Albert Bandura is one of the best known psychologists in the history of human behavior science.

He has the honor of being recognized as the most important living psychologist and has been compared to others of Freud’s stature who have already died. However, his thinking is not at all Freudian, nor is it behavioural as many still believe today.

An ideologue of the theory of social learning and a very prolific author, his life is marked by a great contribution to psychology and by having changed the view of learning in the middle of the last century. Let’s see his interesting life through a brief biography of Albert Bandura , in which we will also see his contributions to psychology.

Biography of Albert Bandura

The following is a more in-depth discussion of the life events of this Canadian psychologist.

1. First years

Albert Bandura was born in Mundare, Canada , on December 4, 1925. His family, which was of Ukrainian and Polish origin, was numerous, which is why already from his childhood, Bandura, who was the youngest of the six siblings, showed an aptitude to stand on his own two feet.

Living in a relatively small village, the local education did not always have everything necessary to teach the students everything they needed. So his teachers encouraged him to take charge of his own learning outside the classroom.

During his time at the school, Bandura realized that knowledge is something unstable, that it changes over time , either because new findings are discovered or because information becomes obsolete.

However, he also saw that the tools he had acquired for researching on his own were very useful to him for updating himself over the years. It is possible that this influenced his adult opinion about the importance of the student in his own educational process.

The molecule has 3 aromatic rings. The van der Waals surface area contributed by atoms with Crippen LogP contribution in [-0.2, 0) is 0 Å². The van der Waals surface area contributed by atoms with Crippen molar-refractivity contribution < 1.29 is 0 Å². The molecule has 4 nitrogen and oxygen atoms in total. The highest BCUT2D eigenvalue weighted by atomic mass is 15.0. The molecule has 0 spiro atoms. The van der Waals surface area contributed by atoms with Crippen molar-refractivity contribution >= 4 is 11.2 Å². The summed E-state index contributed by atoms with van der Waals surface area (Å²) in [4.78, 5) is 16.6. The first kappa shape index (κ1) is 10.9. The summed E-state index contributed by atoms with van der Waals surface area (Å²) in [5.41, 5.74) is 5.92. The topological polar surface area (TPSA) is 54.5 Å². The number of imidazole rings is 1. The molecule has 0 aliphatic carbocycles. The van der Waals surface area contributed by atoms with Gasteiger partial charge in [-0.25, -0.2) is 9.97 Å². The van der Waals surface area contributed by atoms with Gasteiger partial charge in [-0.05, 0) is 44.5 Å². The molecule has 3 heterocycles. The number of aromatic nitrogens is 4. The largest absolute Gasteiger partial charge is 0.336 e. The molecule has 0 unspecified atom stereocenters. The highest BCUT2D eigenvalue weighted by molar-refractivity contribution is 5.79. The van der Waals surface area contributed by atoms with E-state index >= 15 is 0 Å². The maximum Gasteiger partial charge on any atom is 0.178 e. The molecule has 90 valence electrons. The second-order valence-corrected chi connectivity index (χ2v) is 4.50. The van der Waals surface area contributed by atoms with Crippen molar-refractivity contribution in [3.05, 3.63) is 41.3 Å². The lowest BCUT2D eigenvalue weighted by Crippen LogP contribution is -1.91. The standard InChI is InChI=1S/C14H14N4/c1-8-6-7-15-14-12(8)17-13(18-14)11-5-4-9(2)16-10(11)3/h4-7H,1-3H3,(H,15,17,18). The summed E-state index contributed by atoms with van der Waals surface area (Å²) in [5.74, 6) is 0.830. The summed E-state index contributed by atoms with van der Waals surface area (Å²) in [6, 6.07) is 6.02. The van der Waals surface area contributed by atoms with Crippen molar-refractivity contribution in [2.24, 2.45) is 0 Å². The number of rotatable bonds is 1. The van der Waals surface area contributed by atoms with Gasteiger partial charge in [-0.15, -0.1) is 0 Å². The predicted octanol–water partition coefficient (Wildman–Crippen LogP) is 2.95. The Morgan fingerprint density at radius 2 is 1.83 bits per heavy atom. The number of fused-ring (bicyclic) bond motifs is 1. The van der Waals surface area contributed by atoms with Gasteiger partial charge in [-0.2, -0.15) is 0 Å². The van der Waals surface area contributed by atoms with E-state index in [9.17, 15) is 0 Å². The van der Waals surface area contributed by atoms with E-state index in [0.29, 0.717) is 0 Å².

2. University education

Although Bandura initially intended to study biology, he eventually chose to pursue his university studies in psychology, specifically at the University of British Columbia.

The way Albert Bandura behaved during his university years is something that surprises us. He liked to go several hours before classes started at his university and, out of boredom, decided to sign up for several extra subjects. It was in these subjects that he came into contact with the science of human behaviour , arousing a great fascination in him.

It took him only three years to finish his university studies, graduating in 1949, and then he decided to study for a Master’s degree in clinical psychology at the University of Iowa in the United States, graduating in 1952.

3. Professional life

After completing his master’s and doctorate studies some time later, Albert Bandura was offered a job at Stanford University , where he has remained for the rest of his life and continues to be a professor, albeit an emeritus one.

During his first years as a professor at the institution, the psychologist focused on offering his classes in the most efficient way, as well as initiating research on adolescent aggression.

With the passage of time, acquired a deeper vision of behaviour by imitation , formulating hypotheses and theories on aspects such as behavioural imitation, either with or without rewards or punishments after the action has been carried out.

These early interests in these aspects gradually developed into what is perhaps Albert Bandura’s best-known theory, the theory of social learning.

The Bobo Doll: Social Learning Theory